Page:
The house, like many on this Kent/Sussex border, is clap-boarded with long planks of oak, weathered now to a soft grey. It looks wonderful, but is not an easy proposition when it comes to planting climbers. You don't want to introduce anything that will worm its way between the boards and prise them apart. So the courtyard has only one climber, a handsome self-clinging hydrangea, H. seemannii, which has white flowers in summer. It's less well-known than H. petiolaris, which also climbs, but H. seemannii is evergreen – a great advantage. It's also quite frost-hardy – not fully hardy, but here in the courtyard the temperature is unlikely to ever fall below -5C.
Big billows of box dominate the planting round the edges of the courtyard, some clipped into shapes, others left shaggy. They anchor the house into the space and give the place that lush, generous air that Vanessa had been hoping for. Lusty evergreen myrtles are planted either side of the back door – just the right place for a shrub that smells so good. I love the courtyard. So, more importantly, does Vanessa. Is there anything she'd change, I asked? "Not a thing," she replied.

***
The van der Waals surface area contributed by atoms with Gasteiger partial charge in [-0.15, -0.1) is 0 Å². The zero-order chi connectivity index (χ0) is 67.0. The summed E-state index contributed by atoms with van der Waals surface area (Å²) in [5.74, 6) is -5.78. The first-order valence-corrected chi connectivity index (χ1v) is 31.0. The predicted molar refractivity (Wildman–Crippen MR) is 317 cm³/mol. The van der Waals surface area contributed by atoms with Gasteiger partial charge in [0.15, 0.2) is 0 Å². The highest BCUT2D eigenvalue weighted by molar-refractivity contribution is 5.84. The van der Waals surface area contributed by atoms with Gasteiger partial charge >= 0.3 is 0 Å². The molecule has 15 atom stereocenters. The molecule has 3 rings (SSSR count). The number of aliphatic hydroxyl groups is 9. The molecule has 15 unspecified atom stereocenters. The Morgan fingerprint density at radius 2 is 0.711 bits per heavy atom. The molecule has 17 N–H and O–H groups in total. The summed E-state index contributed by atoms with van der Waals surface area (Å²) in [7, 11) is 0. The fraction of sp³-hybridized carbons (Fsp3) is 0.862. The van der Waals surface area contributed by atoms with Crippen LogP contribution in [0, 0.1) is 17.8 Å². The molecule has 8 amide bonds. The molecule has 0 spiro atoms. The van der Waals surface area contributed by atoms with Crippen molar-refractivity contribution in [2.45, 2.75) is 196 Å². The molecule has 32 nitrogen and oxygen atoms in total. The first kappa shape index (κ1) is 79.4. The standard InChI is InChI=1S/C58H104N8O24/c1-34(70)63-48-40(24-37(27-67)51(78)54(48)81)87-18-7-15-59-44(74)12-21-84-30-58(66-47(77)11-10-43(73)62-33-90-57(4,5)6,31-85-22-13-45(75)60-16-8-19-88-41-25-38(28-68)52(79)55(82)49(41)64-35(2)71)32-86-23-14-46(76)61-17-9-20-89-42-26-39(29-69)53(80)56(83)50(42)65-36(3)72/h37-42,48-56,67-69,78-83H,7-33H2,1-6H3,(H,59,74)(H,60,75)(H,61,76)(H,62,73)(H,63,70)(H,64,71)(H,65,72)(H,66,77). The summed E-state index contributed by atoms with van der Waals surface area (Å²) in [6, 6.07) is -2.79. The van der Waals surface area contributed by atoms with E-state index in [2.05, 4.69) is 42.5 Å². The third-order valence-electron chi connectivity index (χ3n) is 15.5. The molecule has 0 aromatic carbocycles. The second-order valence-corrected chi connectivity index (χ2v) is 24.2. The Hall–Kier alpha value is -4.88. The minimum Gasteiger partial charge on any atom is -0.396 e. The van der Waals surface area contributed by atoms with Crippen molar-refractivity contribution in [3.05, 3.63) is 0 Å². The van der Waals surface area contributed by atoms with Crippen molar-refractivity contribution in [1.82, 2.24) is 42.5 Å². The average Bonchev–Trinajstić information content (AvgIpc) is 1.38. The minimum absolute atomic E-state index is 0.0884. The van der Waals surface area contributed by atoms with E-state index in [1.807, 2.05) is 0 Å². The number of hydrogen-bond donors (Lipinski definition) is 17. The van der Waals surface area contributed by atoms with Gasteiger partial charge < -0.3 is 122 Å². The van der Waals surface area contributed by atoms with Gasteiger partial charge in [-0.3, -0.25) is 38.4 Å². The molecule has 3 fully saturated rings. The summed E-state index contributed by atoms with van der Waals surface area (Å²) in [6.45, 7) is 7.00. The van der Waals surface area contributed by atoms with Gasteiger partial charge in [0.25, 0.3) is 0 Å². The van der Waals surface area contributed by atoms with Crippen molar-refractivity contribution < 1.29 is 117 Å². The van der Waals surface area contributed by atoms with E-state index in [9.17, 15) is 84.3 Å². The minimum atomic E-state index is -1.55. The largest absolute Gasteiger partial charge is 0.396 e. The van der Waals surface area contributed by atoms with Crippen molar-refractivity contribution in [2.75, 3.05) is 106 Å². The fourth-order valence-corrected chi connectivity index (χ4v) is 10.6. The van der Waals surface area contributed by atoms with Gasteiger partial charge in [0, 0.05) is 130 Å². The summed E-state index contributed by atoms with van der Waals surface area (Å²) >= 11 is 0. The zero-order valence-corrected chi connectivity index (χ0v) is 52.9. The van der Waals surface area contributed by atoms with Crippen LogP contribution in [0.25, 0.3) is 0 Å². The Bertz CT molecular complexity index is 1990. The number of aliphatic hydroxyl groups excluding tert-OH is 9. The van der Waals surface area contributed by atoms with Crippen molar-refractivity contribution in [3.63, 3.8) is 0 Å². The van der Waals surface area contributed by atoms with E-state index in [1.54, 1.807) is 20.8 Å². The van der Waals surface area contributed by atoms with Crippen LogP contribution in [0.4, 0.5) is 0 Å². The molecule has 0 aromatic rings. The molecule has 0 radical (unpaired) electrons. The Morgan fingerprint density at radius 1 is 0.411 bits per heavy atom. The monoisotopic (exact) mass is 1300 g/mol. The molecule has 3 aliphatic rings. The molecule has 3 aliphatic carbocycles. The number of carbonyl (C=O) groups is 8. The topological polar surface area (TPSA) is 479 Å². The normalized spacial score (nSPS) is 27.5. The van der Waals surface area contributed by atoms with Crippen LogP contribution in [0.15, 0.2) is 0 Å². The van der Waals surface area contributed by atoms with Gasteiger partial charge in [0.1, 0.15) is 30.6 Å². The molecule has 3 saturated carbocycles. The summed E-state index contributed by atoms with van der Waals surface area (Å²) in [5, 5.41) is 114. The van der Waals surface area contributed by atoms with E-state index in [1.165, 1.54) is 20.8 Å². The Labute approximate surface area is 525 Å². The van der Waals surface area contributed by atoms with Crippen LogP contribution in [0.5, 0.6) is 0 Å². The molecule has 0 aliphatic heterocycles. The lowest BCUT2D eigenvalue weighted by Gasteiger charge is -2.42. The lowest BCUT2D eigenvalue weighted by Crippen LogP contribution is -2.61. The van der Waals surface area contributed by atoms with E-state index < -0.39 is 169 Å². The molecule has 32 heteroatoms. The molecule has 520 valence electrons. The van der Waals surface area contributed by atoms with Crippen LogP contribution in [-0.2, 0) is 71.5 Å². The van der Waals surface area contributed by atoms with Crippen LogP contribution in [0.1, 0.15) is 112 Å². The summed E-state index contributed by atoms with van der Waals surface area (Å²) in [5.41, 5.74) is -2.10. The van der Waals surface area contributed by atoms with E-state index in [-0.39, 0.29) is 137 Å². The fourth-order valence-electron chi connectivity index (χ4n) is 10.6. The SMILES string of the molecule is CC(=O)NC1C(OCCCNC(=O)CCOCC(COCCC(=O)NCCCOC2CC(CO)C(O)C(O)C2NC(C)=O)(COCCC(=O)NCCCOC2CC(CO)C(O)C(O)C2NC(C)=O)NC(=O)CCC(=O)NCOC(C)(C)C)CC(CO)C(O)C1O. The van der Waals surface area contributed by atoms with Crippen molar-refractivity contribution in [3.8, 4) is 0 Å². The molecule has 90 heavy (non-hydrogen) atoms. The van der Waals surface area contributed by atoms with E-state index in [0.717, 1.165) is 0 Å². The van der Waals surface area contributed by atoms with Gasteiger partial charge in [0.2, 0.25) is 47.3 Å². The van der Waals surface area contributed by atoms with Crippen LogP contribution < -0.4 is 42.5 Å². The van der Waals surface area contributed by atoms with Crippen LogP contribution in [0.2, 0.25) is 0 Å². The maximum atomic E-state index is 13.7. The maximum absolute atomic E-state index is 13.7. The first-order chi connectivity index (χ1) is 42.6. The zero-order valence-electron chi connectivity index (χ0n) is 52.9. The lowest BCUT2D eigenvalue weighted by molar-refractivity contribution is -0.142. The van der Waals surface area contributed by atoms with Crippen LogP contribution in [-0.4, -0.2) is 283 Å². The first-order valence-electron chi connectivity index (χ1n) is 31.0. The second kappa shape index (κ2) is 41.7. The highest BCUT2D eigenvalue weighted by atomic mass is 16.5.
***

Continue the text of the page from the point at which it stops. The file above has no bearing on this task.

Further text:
WHAT TO DO
* Set celery plants out in trenches, well-laced with muck or compost. They need plenty of food and water. Position them about 30cm/12in apart in a double row, one each side of the trench.
* Sow sweetcorn in a warm, sheltered place outdoors, if you have not been bringing seeds on inside. To get a good set of cobs, arrange the plants in a square grid about 45cm/18in apart each way.
* If you buy strips of bedding plants at the garden centre, choose plants that are compact and leafy. Avoid straggly plants, even though they may be in flower. A bedding plant that is already flowering in mid-May is usually signalling that it is starved and wants to get the whole business of producing seed over as quickly as possible.
* Lilies will benefit from a mulch of leaves or compost. Those in pots will need a weekly feed of liquid fertiliser. Spread slug pellets round any that are still close to the ground.
WHAT TO SEE
* There's a Rare Plant Fair tomorrow (11-4) at Kingston Bagpuize House, Abingdon, Oxfordshire, with a great line-up of specialist nurseries. Even without this treat, the gardens, set round a fine Baroque house, are well worth a visit. Admission £5. 0845 468 1368; rareplantfair.co.ukReuse content